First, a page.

Now that the building was weathertight thanks to the waterproof membrane draped over the skeleton roof structure, the next job involved nailing a couple of hundred battens to the rafters ready for hanging the roof tiles.

I’d met Anthony, our roofer, some years ago on a loft conversion project. It’s not always appreciated how mathematical the roof tiling process can be, requiring intricate calculations to achieve the correct gauging and laps to suit the required pitch and type of covering. I’d chosen Rosemary smooth plain clay tiles to match the existing roof and Anthony set to work cutting and fixing all the lengthy blue battens in place.

The roof is prepared for the clay tiles

Getting the Tiles Right

We’d ordered the tiles a few weeks earlier from local supplier Advance Roofing, after experimenting with samples of varying shades and textures. These ‘classic reds’ are actually manufactured in three slightly varied hues so it’s important that roofers pick from different packs to achieve a pleasingly even effect and avoid the risk of banding.

Added to the mix were a few hundred salvaged tiles from the now redundant lean-to utility room roof. Despite the new Rosemarys being nominally identical to their older namesakes, in practice they were a couple of millimetres narrower, which can add up to a sizeable gap over long courses. This is where an experienced roofer’s tricks of the trade come in useful.

Our roof design incorporates three skylights (measuring 550 x 780mm). I’d selected Keylite roof windows from Buildbase, which by all accounts were as good as some of the better known brands, at a more competitive price. 

Anthony, Ian’s roofer gets to work

Forming the Valleys

Trying to perfectly replicate the roof on the main house has meant that the new valleys on the extension need to be similarly cut and mitred, ruling out simpler alternatives like purpose-made valley tiles or traditional open valleys. This is an area where things have moved on a bit since our house was built some 15 years ago. Mitred valleys are now routinely formed using special ‘dry fix’ valley GRP troughs underneath, rather than being bedded ‘wet’ with mortar onto standard flat troughs.

The trouble is that the new ‘dry’ ones have a prominent central lip poking up through the valley, visibly running all the way down the mitred joint. While this might be a worthwhile technical improvement (reducing debris blocking ‘hidden valleys’ underneath), it clashes visually. This was a classic ‘practicality versus aesthetics’ dilemma, and to reproduce the existing roof we reverted to ‘old school’ flat troughs and mortar.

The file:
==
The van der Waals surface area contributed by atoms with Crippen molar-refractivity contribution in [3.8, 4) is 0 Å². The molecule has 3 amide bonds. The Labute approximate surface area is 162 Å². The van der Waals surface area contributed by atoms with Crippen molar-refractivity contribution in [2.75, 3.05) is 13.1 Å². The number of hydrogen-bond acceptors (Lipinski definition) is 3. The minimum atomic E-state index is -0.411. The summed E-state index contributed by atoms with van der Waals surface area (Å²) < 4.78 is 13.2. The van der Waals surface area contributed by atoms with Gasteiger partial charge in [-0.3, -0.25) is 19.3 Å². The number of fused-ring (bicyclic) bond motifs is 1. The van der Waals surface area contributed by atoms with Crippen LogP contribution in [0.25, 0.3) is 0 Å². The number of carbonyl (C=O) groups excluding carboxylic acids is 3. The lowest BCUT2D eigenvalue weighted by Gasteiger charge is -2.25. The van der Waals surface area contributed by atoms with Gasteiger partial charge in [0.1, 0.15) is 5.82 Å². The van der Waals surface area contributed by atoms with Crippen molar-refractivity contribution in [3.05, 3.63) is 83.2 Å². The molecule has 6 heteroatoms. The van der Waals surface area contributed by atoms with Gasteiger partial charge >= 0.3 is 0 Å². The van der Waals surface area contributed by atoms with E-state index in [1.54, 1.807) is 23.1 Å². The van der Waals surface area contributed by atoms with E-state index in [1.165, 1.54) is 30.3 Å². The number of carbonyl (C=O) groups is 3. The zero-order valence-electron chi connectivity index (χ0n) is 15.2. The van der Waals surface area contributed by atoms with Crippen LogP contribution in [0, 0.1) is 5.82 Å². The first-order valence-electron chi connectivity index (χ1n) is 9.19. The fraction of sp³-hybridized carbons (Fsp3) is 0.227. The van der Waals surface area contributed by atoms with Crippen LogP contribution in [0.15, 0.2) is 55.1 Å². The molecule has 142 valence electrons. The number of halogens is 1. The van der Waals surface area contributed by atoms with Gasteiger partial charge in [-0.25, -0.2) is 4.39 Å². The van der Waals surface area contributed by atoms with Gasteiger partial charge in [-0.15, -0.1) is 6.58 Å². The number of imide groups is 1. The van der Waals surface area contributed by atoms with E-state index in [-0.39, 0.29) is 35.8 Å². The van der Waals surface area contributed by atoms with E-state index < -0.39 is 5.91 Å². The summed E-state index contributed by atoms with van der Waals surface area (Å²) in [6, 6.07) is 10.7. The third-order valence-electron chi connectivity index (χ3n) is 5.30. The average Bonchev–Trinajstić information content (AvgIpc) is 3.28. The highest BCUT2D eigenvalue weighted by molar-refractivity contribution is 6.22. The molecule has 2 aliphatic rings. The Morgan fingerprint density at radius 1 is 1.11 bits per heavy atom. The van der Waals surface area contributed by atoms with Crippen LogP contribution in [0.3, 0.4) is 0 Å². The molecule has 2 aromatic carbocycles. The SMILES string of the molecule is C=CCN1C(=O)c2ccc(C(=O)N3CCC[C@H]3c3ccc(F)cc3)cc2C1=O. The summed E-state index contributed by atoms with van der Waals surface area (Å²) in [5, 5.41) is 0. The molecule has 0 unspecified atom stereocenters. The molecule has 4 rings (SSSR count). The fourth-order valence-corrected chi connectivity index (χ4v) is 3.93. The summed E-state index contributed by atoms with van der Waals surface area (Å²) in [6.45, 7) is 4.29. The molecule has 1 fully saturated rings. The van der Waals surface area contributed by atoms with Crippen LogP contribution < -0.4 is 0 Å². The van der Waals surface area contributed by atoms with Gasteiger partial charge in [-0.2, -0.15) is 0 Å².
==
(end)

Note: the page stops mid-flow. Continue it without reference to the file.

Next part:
Valleys are formed to match the old house

The Window Order

Accounting for a sizeable chunk of the overall budget, there’s normally a fair amount of scope for negotiation when ordering windows. Builders’ merchants typically quote 30 to 40% off the (inflated) list prices stated in manufacturers’ brochures, although some firms won’t talk prices at all until you’ve opened an account.

I’d specified traditional timber casements and the window manufacturer offers a suitable ‘cottage bar’ range with thermal performance comfortably exceeding Building Regs. Ideally I wanted the units pre-painted white inside and dark stained outside. So I called the manufacturers to discuss our particular requirements.

It turned out the extra cost for ordering ‘dual finish’ windows was borderline astronomical and would have delayed things by another couple of weeks. To keep within budget we ended up settling for factory white primer; this way at least the inside would be the right colour and I could apply the required external dark finish by hand prior to fitting. 

After battening the roof, Anthony fitted the three Keylite roof windows from Buildbase

Our order needed to clearly set out our chosen ‘extras’ like trickle vents and the design and finish of our chosen handles, and whether we wanted the opening casements positioned to the left or right side of double window units. Plus, we needed longer sills to project sufficiently out from the rendered walls. We also ordered a pair of French doors for the rear bedroom Juliet balcony (inward opening at extra cost) and after a spell of vigorous negotiating, the supplier reluctantly agreed to match prices I’d come across online. The order was duly signed and submitted.

Roofing completed, Ian chases up his glazing order

Disaster Averted

Five weeks later, and with the arranged delivery date looming, I’d heard nothing. I’d been firing off increasingly urgent emails, chasing up the order but with no reply. Eventually an email arrived advising that delivery would be in another five weeks’ time — despite having signed and paid for everything five weeks previously and currently being in my assigned delivery window.

I picked up the phone. The voice at the end of the phone sounded rather sheepish when admitting that the original order hadn’t been processed. I immediately saw red — I made it clear that a delay of this magnitude was totally unacceptable because by then our main contractor would be long gone and the scaffolding taken down.

Both merchant and manufacturer denied culpability, blaming each other for not processing the ‘signed acceptance form’. I got straight onto the manufacturer who advised me that they would pull out all the stops to make amends and get them delivered in two to three weeks.

In the meantime, I made sure the manufacturer played its part keeping up the pressure. 20 days later the delivery truck trundled up our drive. Disaster averted.

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